A common occurrence during a momentous legislative season is when one or more pieces of legislation stand out, capturing a sufficient amount of the public’s attention, while other lesser significant pieces of legislation garner far less attention or often go unnoticed. I’m reminded of the passing of AB-1482, the Tenant Protection Act of 2019, effective on January 1, 2020.
While most trade publications at the time focused on a bill that would set annual rent caps for subject properties across the state, what went unnoticed was a series of bills, including AB-68, AB-670, and SB-13, which lifted restrictive measures on the construction of accessory dwelling units (ADU), in turn supporting an affordable housing option in a tight rental housing market.
Another bill, AB-329, which requires landlords to recognize the Section 8 voucher as a form of income when screening applications was passed shortly before the passing of AB-1482.
It is no surprise that a global pandemic and over two years of state and local moratoriums, restricting the property rights of rental property owners, has recaptured the focus of the entire real estate industry since California Governor Newsom declared a state of emergency on March 4, 2020.
While we were focused on state and local moratoriums, rent rates increased steadily across the nation, homelessness rates in Los Angeles County saw an uptick, and tenant groups took the initiative to pressure municipalities to consider additional tenant protections, even after state protections had expired, and especially after the phasing out of the Los Angeles County moratorium on December 31, 2022.
The following outlines cities that have or will possibly adopt long-term local rent control policies as well as additional tenant protections beyond that currently offered by California’s statewide rent control law:
Effective August 1, 2022, Pomona’s Urgency Ordinance
This covers all Pomona tenant households except units with:
- a certificate of occupancy after February 1, 1995,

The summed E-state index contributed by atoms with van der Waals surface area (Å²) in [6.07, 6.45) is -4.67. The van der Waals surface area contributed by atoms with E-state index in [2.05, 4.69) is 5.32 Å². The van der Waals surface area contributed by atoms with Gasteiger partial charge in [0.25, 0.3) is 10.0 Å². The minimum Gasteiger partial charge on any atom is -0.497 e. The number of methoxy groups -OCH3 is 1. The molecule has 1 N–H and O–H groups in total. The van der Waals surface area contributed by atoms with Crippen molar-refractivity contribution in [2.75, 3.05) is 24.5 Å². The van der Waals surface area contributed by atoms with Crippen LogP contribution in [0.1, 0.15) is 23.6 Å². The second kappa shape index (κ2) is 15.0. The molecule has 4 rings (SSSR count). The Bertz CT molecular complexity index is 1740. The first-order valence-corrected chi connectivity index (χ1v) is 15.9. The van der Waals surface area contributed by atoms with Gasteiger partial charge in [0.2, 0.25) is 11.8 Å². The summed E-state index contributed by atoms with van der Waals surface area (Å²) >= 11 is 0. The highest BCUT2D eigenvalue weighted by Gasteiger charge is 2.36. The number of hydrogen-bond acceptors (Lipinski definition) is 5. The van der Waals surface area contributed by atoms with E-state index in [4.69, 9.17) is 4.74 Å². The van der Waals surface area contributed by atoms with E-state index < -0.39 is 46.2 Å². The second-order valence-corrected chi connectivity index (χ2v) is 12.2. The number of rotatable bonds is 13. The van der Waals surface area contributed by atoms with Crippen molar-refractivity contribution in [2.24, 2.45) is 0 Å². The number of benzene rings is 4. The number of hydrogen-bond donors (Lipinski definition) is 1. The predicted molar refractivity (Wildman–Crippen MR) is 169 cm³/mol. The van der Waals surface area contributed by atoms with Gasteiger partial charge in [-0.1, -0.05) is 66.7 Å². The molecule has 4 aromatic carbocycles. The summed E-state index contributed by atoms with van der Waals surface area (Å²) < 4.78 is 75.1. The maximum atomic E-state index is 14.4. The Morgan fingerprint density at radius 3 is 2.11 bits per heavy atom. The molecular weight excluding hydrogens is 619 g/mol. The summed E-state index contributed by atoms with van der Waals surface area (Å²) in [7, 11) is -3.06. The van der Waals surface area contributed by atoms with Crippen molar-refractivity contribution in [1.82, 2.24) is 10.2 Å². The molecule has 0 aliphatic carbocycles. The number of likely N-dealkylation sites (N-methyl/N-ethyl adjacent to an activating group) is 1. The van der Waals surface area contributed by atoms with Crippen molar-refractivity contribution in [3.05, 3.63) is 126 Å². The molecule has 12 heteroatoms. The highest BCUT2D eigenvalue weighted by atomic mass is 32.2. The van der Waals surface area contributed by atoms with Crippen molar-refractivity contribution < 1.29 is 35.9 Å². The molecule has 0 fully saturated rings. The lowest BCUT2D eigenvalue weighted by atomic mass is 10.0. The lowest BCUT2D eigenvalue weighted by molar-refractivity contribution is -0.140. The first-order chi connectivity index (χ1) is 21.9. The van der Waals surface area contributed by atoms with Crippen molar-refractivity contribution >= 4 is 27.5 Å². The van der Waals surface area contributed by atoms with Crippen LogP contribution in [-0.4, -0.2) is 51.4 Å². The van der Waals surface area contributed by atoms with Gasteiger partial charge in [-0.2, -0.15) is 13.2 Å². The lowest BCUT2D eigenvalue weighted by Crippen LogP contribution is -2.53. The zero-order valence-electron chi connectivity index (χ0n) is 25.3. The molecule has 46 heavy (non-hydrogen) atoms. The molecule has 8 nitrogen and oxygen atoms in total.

- single-family homes containing just one unit,
- condominiums, and
- government-subsidized units, including Section 8.
Rent Increases: rent for subject units may be increased no more than four percent (4%) or the change in the Consumer Price Index, whichever is less. Landlords may only increase rent once in a twelve-month period on subject units. Landlords are not limited in setting the initial rents. Pomona Urgency Ordinance No. 4320 § 2(a)
Terminations: most terminations on subject units are limited to an at-fault basis, such as non-payment of rent, material breaches of the rental agreement, and waste or nuisance. No-fault reasons for termination include owner occupancy, substantial renovation, and demolishing the rental unit. Relocation fees for no-fault terminations shall equal two times the tenant’s current rent plus $1000.
Approved on August 22, 2022, Bell Gardens introduced its Rent Stabilization and Tenant Eviction Protections Ordinance which establishes annual rent increase limits and specific tenant protections. The ordinance was approved on September 12, 2022, and became effective on October 12, 2022.
Additionally, owners of subject units will be required to register their properties with the city’s rent registry and disclose information about the property owner, rent rates, tenant information, and changes in tenancy.